OTC derivatives

But the global financial crisis helped support activity in the over-the-counter (OTC) derivatives market in the fourth quarter of 1998.

[The OTC derivatives market, as distinct from exchange- traded derivatives, which are very profitable to the banks (by way of commissions and fees, but without risks), is non- transparent, and often even the parties to such derivative instruments are not fully aware of the range of risks they bear, some of the studies since the Asian crisis have brought out. The Basle Committee on Banking Supervision and other institutions dealing with various segments of the markets, are grappling (so far not very successfully) with ways to make the OTCs and their trades more transparent for countries and regulators.]

Faced with heavy losses, proprietary traders and hedge funds unwound their positions and attempted to shift exposures through the creation of structured securities, the BIS said. However, this boost to business was temporary as downgrades and defaults intensified risk aversion and led to a sharp cutback in credit lines to non-bank intermediaries. Market participants reconsidered their dependence on value-at-risk calculations, giving greater weight to potential future exposure and liquidity risk factors. A similar reassessment took place in the repurchase market. Intermediaries had granted highly favourable financing terms to leveraged investors and relied heavily on collateral at the expense of credit analysis. A number of financial institutions have since announced changes to their risk management structures that will result in a better integration of market and credit risks, the BIS says.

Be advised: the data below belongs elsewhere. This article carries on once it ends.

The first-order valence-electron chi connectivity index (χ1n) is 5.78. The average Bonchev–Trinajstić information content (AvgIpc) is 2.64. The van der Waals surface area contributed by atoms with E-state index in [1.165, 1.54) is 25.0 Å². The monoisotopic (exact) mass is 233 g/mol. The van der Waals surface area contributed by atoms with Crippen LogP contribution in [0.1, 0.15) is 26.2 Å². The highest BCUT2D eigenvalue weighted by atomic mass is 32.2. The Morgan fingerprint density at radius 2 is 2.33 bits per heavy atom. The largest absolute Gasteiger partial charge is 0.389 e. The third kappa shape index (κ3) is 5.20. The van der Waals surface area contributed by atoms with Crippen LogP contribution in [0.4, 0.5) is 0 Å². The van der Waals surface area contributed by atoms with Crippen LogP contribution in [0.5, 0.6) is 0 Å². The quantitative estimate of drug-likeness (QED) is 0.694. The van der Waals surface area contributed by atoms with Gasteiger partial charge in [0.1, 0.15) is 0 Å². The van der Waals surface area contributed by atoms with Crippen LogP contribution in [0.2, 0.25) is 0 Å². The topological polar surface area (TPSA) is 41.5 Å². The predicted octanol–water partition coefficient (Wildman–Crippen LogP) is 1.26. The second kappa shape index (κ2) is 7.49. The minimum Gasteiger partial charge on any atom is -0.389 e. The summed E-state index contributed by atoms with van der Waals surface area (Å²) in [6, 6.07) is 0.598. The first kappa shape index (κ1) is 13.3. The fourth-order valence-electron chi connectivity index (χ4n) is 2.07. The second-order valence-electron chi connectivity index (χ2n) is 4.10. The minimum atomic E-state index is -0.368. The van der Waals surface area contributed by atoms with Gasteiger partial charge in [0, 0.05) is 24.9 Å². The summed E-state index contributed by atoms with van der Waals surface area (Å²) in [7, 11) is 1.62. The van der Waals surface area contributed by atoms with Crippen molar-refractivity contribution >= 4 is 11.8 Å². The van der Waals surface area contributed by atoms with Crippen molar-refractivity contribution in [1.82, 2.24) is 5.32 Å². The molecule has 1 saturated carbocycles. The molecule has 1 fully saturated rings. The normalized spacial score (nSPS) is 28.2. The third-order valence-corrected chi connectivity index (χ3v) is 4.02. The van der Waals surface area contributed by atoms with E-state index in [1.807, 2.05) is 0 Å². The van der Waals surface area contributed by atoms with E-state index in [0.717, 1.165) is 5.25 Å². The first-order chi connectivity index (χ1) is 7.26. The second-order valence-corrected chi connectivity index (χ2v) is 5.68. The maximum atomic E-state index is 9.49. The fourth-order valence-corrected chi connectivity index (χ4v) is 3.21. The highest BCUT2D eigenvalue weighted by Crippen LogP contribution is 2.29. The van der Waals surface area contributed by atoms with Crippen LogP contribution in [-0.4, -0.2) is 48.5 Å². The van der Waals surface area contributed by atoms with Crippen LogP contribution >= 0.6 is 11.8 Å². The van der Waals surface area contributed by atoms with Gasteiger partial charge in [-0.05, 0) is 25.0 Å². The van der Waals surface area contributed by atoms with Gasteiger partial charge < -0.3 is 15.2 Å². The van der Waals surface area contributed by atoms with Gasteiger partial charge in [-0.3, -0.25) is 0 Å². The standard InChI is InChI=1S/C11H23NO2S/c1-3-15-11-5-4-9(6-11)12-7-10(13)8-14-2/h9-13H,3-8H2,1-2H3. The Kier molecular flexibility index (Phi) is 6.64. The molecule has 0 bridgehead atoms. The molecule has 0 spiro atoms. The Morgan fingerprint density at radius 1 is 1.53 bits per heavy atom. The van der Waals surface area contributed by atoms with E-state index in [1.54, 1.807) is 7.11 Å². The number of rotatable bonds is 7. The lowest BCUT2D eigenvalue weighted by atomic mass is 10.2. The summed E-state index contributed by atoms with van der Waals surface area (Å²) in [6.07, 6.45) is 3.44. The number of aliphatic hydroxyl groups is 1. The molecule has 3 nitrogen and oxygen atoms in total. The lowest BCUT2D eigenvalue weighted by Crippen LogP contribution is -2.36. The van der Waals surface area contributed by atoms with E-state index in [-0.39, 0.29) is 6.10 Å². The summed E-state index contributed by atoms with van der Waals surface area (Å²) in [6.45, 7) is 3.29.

In the interest rate swap market, spreads on major benchmark rates reached an eight-year high in October owing to concerns about credit risk. Although margins narrowed somewhat in November, the prevailing climate of uncertainty hampered underlying sources of business. One of the notable features of the quarter was the unusual evolution of interest rates in the Japanese interbank market. Western-based banks began offering negative rates on yen-denominated deposits, while Japanese banks faced new upward cost pressures on their interbank liabilities. These developments prompted Western banks to reverse outstanding yen-denominated interest rate swaps and led some intermediaries to offer yen interest rate floors.

In the area of cross-currency products, market volatility reached unprecedented highs in the early part of the fourth quarter. In particular, the sharp appreciation of the yen in October, which was exacerbated by the reversal of short yen positions held by leveraged investors, was associated with record volatility in yen-related options. Its persistence thereafter suggested ongoing fears of a further unwinding of outstanding yen carry trades. (Third World Economics No. 205, 16-31 March 1999)

The above article was originally published in the South-North Development Monitor (SUNS) of which Chakravarthi Raghavan is the Chief Editor.